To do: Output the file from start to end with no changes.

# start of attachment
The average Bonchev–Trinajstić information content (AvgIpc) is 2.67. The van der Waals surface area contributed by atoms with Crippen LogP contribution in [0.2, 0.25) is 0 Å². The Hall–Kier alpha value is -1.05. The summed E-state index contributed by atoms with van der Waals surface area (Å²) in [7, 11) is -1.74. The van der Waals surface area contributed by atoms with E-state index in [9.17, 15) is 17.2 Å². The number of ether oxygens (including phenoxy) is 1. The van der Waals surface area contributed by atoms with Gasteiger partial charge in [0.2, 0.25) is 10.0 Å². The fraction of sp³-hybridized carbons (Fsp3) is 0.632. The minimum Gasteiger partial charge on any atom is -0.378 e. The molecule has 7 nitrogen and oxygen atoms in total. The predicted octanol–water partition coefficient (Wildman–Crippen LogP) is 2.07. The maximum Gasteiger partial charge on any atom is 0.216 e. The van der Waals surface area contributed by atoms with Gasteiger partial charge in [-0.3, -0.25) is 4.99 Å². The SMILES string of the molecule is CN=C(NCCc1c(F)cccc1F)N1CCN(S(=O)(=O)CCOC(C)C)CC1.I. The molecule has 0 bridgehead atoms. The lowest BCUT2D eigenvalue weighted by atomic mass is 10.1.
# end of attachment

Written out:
The average Bonchev–Trinajstić information content (AvgIpc) is 2.67. The van der Waals surface area contributed by atoms with Crippen LogP contribution in [0.2, 0.25) is 0 Å². The Hall–Kier alpha value is -1.05. The summed E-state index contributed by atoms with van der Waals surface area (Å²) in [7, 11) is -1.74. The van der Waals surface area contributed by atoms with E-state index in [9.17, 15) is 17.2 Å². The number of ether oxygens (including phenoxy) is 1. The van der Waals surface area contributed by atoms with Gasteiger partial charge in [0.2, 0.25) is 10.0 Å². The fraction of sp³-hybridized carbons (Fsp3) is 0.632. The minimum Gasteiger partial charge on any atom is -0.378 e. The molecule has 7 nitrogen and oxygen atoms in total. The predicted octanol–water partition coefficient (Wildman–Crippen LogP) is 2.07. The maximum Gasteiger partial charge on any atom is 0.216 e. The van der Waals surface area contributed by atoms with Gasteiger partial charge in [-0.3, -0.25) is 4.99 Å². The SMILES string of the molecule is CN=C(NCCc1c(F)cccc1F)N1CCN(S(=O)(=O)CCOC(C)C)CC1.I. The molecule has 0 bridgehead atoms. The lowest BCUT2D eigenvalue weighted by atomic mass is 10.1.